Are you looking for vividly colored plants and shrubs to brighten your yard? By thinking ahead and strategically planning your landscape, you're sure to have something eye-catching and colorful for nearly every season. Find out what hedges to plant, according to their blooming times throughout the spring and summer.
Forsythia for Early Spring
Try the "Golden Bell" variety of forsythia as a hedge, and you'll be pleased with plenty of yellow flowers in early spring. These plants often flower before trees are even beginning to show their first spring leaves; it's a welcome treat after the dull hues of winter.
Boxwood for Spring
Boxwood makes a beautiful, formal-looking hedge that works well as a tall border for privacy or a short one if you're looking to create a maze effect in your garden. It can grow up to 20 feet tall and takes shearing and shaping very well.
Boxwood blooms in the spring, but its flowers are small and greenish-yellow, tending to blend in with the foliage. However, their lovely leaves and their resistance to disease and pests make them favorites with gardeners and landscapers.
Cherry Laurel for Spring
Cherry laurels are evergreen, with pretty, oval leaves and lovely white blooms. They are resilient and generally handle urban settings well, so they make excellent hedges. After they bloom, you'll see black berries popping out, giving the hedge extra visual interest.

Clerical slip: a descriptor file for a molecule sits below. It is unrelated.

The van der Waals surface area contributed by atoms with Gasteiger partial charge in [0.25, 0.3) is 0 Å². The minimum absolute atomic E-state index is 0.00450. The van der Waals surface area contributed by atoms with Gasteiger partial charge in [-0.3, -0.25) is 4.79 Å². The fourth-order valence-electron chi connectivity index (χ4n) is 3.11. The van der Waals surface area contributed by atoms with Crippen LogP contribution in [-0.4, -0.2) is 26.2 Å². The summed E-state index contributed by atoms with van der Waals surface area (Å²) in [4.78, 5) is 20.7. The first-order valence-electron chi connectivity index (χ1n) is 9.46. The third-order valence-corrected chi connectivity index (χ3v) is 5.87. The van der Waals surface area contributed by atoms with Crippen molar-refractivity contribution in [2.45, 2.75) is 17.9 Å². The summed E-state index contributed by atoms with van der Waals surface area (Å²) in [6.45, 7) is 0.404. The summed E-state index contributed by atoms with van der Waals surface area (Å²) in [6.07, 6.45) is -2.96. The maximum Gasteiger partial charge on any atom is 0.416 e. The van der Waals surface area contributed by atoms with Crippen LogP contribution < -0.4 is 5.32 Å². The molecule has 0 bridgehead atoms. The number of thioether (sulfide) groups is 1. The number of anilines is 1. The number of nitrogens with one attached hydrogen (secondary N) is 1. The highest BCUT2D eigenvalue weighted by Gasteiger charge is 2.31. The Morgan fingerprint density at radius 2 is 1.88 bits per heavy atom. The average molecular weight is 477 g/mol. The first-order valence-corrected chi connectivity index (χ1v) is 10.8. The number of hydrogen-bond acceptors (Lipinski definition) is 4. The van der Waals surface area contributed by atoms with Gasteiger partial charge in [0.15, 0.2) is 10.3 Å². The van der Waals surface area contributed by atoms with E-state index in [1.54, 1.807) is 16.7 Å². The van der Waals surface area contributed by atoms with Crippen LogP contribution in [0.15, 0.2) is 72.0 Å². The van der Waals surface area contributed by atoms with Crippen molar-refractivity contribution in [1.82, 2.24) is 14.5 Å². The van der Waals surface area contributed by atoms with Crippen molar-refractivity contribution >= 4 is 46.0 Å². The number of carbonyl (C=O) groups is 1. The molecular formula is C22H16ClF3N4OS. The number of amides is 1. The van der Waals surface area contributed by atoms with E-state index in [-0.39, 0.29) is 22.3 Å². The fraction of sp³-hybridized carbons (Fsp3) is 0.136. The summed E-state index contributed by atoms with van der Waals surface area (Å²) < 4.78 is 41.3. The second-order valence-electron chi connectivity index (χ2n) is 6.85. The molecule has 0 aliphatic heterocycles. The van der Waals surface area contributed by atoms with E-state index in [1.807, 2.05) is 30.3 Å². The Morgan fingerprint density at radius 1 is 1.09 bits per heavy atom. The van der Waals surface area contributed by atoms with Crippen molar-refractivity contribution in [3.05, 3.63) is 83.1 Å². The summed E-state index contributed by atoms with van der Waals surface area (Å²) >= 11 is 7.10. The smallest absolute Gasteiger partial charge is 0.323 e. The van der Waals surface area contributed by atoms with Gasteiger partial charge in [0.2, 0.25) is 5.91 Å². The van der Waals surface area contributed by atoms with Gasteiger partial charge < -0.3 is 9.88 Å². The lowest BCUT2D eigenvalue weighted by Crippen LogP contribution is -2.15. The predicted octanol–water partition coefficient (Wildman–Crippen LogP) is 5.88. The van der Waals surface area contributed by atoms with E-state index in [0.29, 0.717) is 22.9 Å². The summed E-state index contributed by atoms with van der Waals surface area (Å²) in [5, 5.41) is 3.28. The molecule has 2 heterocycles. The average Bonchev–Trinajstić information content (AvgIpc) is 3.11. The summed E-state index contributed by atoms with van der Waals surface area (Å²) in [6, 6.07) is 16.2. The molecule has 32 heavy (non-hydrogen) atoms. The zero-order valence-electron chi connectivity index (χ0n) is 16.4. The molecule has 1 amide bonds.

Privet Hedge for Mid-Spring
Once the weather has warmed up in mid-spring, the privet hedge will release sweet-smelling white blossoms. The flowers add a lace-like effect to the hedge. You'll need to prune once flowering has waned, and then a few more times throughout the summer.
Longwood Blue Hedge for Summer
Longwood Blue plants are an incredible sight when you plant them one after another, as a hedge. They form a nice natural barrier, at a medium height. If you're looking for privacy, these flowering bushes may not be your thing; but for boundary definition and beauty, they're perfect.
Burning Bush Hedge for Spring and Fall
Burning bush hedges grow well in the Midwest. They have small yellow spring flowers, and in the fall their deep green leaves turn vivid red, which gives them their colorful name. These hedges require minimal care but can be invasive, to be sure to keep them trimmed and under control.
Most shrubs and bushes flower in the spring, so if you're looking for late-blooming fall plants, you'll need to focus your efforts on your flowerbeds. However, your hedges can be a focal point of the front or back yard throughout spring and summer. Contact Kurtz Bros., Inc. if you need landscaping supplies or support; our experts are always glad to assist.